A couple of weeks ago Republican leaders of the Senate and House held a joint news conference to lay out their framework for the budget. Their plan, at the time, included spending no more than the state is expected to collect in revenue next fiscal year—$4.055 billion.

The Republicans also appeared in agreement on $150 million in cuts to public education, higher education and the Department of Health and Human Resources.

But that was then.

Yes, the Senate Republicans are still holding fast to their “live-within-our-means” approach, but a number of House Republicans are taking a different tack, including House leadership.

It started last Saturday when House Finance Committee Chairman Eric Nelson rolled out a budget that spends $200 million more than what was anticipated just two weeks ago. Notably, Nelson’s plan avoids deep cuts and raises nearly $160 million in new revenue, primarily though imposition of a tax on food at three percent.

What happened?

Republicans hold 63 seats in the 100 member House, a significant majority, but it would be a mistake to view those Republicans as a monolith. Basically, the House Republicans break down into three groups.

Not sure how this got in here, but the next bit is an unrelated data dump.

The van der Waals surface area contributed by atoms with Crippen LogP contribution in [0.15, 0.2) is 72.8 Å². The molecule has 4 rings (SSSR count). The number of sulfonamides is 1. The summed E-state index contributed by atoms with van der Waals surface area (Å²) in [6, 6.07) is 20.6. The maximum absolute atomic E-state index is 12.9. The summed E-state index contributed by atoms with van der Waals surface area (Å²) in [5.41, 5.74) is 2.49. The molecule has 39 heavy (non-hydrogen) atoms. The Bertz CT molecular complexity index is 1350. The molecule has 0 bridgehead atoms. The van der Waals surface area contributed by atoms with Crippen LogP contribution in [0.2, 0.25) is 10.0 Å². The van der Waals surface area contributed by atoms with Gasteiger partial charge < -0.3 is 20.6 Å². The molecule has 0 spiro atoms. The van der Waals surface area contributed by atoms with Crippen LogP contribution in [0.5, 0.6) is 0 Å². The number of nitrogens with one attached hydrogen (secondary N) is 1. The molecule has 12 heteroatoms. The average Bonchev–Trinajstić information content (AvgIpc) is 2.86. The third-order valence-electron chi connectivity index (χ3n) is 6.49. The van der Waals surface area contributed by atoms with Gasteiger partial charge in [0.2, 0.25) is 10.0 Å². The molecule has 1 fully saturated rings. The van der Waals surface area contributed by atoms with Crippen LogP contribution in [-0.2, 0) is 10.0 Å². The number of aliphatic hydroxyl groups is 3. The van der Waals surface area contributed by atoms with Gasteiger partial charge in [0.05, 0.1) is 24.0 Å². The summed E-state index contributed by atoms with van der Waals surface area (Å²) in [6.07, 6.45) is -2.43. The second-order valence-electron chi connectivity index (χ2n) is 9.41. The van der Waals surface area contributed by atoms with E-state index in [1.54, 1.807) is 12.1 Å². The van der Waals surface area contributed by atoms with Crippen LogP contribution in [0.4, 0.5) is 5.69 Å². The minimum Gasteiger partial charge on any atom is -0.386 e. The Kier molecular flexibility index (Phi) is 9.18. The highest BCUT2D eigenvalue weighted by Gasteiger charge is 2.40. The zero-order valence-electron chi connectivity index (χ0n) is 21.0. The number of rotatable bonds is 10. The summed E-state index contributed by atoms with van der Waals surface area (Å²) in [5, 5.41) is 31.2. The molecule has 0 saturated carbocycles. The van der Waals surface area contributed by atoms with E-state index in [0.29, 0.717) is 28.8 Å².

One group wants to make deep cuts in government and not raise any taxes. Another group is leery of big cuts and would prefer to find new revenue. And a third is more flexible and could go either way.

It’s evident, however, that a majority of the House Republicans do not want to make drastic cuts in the state budget. These members worry about the schools in their districts or the constituents who receive social services.

One reason the “right-size” government approach always hits a wall is that it cannot be accomplished without significant reductions in The Big Three (public ed, higher ed, DHHR) that make up more than 70 percent of the General Revenue Budget. But consider this: How many West Virginians work in education, have family members who are in public or higher ed or have family or friends who receive social service benefits from the state?

That’s a lot of people.

So think of it this way: Would West Virginians rather pay a little more in taxes or be impacted directly or indirectly by the deep budget cuts? Given the choice, they might just opt for taxes.

In an unscientific Twitter poll I posted this week, of the 266 respondents, 57 percent said they would rather see a three percent tax on food than deeper budget cuts, while 43 percent preferred cuts.

Governor Justice’s “we-need-more-revenue” campaign must be paying off.

Nobody likes to pay more taxes, but when a block of conservative House Republicans balk at deep cuts knowing the alternative, it starts to become clear that new revenue is ultimately going to be part of the budget solution.

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